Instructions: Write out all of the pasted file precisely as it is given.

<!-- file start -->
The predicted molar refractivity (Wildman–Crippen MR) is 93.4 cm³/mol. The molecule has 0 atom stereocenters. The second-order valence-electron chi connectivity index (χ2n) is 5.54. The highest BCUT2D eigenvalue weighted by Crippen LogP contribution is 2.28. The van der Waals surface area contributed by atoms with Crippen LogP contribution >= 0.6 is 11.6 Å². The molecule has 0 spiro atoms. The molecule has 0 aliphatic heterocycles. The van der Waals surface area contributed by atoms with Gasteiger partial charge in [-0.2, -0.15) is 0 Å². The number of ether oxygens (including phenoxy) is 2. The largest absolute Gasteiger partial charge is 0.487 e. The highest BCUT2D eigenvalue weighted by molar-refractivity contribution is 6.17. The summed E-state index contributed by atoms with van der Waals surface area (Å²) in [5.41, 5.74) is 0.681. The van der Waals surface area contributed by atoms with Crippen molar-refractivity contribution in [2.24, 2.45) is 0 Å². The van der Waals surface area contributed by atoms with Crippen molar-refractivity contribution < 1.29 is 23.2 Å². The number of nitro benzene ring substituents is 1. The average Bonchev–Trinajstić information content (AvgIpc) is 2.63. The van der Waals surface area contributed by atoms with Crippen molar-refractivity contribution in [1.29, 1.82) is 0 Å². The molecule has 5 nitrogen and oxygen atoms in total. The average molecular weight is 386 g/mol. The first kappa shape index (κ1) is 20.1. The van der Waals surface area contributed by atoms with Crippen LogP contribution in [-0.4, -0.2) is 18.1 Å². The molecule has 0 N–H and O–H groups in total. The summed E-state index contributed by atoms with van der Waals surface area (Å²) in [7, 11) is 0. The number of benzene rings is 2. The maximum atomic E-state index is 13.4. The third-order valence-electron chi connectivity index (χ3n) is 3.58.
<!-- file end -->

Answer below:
The predicted molar refractivity (Wildman–Crippen MR) is 93.4 cm³/mol. The molecule has 0 atom stereocenters. The second-order valence-electron chi connectivity index (χ2n) is 5.54. The highest BCUT2D eigenvalue weighted by Crippen LogP contribution is 2.28. The van der Waals surface area contributed by atoms with Crippen LogP contribution >= 0.6 is 11.6 Å². The molecule has 0 spiro atoms. The molecule has 0 aliphatic heterocycles. The van der Waals surface area contributed by atoms with Gasteiger partial charge in [-0.2, -0.15) is 0 Å². The number of ether oxygens (including phenoxy) is 2. The largest absolute Gasteiger partial charge is 0.487 e. The highest BCUT2D eigenvalue weighted by molar-refractivity contribution is 6.17. The summed E-state index contributed by atoms with van der Waals surface area (Å²) in [5.41, 5.74) is 0.681. The van der Waals surface area contributed by atoms with Crippen molar-refractivity contribution in [2.24, 2.45) is 0 Å². The van der Waals surface area contributed by atoms with Crippen molar-refractivity contribution < 1.29 is 23.2 Å². The number of nitro benzene ring substituents is 1. The average Bonchev–Trinajstić information content (AvgIpc) is 2.63. The van der Waals surface area contributed by atoms with Crippen molar-refractivity contribution in [1.29, 1.82) is 0 Å². The molecule has 5 nitrogen and oxygen atoms in total. The average molecular weight is 386 g/mol. The first kappa shape index (κ1) is 20.1. The van der Waals surface area contributed by atoms with Crippen LogP contribution in [-0.4, -0.2) is 18.1 Å². The molecule has 0 N–H and O–H groups in total. The summed E-state index contributed by atoms with van der Waals surface area (Å²) in [7, 11) is 0. The number of benzene rings is 2. The maximum atomic E-state index is 13.4. The third-order valence-electron chi connectivity index (χ3n) is 3.58.